10 Tips For Coping With Wildfire Smoke

10 Tips For Coping With Wildfire Smoke
Wildfire smoke fills the San Francisco skyline on Sept. 9, 2020.
(AP Photo/Eric Risberg)

Wildfires have burned millions of acres in the western United States this year. Tens of thousands have been evacuated and thousands of buildings and other structures destroyed. Thick smoke blankets much of the region — colouring the skies red and orange — and is flowing north into British Columbia and Alberta. Tens of millions of people have been exposed to these hazardous conditions.

Wildfire smoke is a complex mixture of fine particulate matter, called PM 2.5, and gases, such as volatile organic compounds, nitrogen oxides and carbon monoxide. The composition of the mixture depends on many variables, including the fuels that are burning, the temperature of combustion, the weather and the distance from the fire. Although wildfire smoke is different from the air pollution caused by traffic and industry, it is also harmful to human health.

Wildfires cause episodes of the worst air quality that many people will ever experience. Fine particulate matter can be inhaled deep into the lungs, where it may lead to systemic inflammation that affects other parts of the body.

On smoky days, more people visit emergency rooms, more people are admitted to hospital and some people will die because of the smoke exposure. We also know that PM 2.5 can affect the immune system, which may make some people more susceptible to acute respiratory infections such as influenza and COVID-19.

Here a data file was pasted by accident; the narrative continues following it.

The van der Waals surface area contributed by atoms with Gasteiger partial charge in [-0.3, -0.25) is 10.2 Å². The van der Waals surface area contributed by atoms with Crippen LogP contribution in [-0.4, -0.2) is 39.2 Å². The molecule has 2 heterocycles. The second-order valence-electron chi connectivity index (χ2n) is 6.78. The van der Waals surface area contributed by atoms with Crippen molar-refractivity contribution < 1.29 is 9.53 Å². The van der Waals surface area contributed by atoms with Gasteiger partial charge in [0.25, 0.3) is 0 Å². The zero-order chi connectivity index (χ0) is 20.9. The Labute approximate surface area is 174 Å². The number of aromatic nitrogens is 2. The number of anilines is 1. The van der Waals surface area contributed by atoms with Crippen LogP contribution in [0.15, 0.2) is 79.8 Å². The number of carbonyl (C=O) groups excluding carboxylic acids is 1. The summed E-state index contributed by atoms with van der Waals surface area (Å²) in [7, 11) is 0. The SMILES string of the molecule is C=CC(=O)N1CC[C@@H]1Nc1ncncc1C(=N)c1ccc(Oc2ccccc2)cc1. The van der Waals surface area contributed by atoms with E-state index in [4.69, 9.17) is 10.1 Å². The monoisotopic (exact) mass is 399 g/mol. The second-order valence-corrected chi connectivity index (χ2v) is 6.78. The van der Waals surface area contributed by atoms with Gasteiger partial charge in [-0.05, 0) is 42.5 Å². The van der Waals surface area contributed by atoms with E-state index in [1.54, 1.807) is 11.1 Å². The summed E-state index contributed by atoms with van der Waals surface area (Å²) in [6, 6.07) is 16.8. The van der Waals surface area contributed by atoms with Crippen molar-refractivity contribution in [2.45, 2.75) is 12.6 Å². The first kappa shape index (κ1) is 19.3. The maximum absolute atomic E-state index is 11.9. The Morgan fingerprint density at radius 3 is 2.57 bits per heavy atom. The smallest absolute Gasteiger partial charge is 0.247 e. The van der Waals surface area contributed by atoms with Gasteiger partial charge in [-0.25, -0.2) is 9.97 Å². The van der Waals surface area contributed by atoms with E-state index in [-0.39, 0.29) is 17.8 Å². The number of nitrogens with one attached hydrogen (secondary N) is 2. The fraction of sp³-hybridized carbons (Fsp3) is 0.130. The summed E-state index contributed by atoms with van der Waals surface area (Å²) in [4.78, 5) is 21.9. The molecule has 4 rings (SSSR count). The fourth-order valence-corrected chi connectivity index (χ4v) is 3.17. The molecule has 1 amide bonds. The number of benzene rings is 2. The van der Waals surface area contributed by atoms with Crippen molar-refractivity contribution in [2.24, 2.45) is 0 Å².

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Coping with intense and prolonged wildfire smoke is difficult, both physically and mentally. I have been studying how this unpredictable and extreme type of air pollution affects the respiratory and cardiovascular health of exposed populations for many years. Here are 10 tips to protect yourself and your family from the risks of wildfire smoke.

1. Understand your susceptibility

Some people are at higher risk of experiencing health effects from smoke, especially those who have asthma, COPD, heart disease, diabetes, other chronic conditions or acute infections such as COVID-19.